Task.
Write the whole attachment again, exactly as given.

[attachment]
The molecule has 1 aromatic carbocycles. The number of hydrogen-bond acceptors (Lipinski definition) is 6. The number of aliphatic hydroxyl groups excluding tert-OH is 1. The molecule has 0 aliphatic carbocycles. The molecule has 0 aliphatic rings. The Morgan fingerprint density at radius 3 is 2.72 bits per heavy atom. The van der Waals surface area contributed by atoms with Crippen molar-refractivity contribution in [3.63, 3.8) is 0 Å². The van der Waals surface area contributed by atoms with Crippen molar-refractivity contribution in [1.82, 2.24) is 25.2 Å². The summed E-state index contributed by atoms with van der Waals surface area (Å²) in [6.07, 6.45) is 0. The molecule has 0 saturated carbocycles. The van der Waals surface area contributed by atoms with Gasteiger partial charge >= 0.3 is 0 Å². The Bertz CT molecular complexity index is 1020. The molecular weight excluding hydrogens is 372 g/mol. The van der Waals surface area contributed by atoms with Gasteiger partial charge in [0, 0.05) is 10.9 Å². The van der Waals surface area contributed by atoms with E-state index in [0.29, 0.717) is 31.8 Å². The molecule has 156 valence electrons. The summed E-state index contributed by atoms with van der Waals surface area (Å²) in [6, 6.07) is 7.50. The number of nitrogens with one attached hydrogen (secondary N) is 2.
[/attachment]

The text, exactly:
The molecule has 1 aromatic carbocycles. The number of hydrogen-bond acceptors (Lipinski definition) is 6. The number of aliphatic hydroxyl groups excluding tert-OH is 1. The molecule has 0 aliphatic carbocycles. The molecule has 0 aliphatic rings. The Morgan fingerprint density at radius 3 is 2.72 bits per heavy atom. The van der Waals surface area contributed by atoms with Crippen molar-refractivity contribution in [3.63, 3.8) is 0 Å². The van der Waals surface area contributed by atoms with Crippen molar-refractivity contribution in [1.82, 2.24) is 25.2 Å². The summed E-state index contributed by atoms with van der Waals surface area (Å²) in [6.07, 6.45) is 0. The molecule has 0 saturated carbocycles. The van der Waals surface area contributed by atoms with Gasteiger partial charge >= 0.3 is 0 Å². The Bertz CT molecular complexity index is 1020. The molecular weight excluding hydrogens is 372 g/mol. The van der Waals surface area contributed by atoms with Gasteiger partial charge in [0, 0.05) is 10.9 Å². The van der Waals surface area contributed by atoms with E-state index in [0.29, 0.717) is 31.8 Å². The molecule has 156 valence electrons. The summed E-state index contributed by atoms with van der Waals surface area (Å²) in [6, 6.07) is 7.50. The number of nitrogens with one attached hydrogen (secondary N) is 2.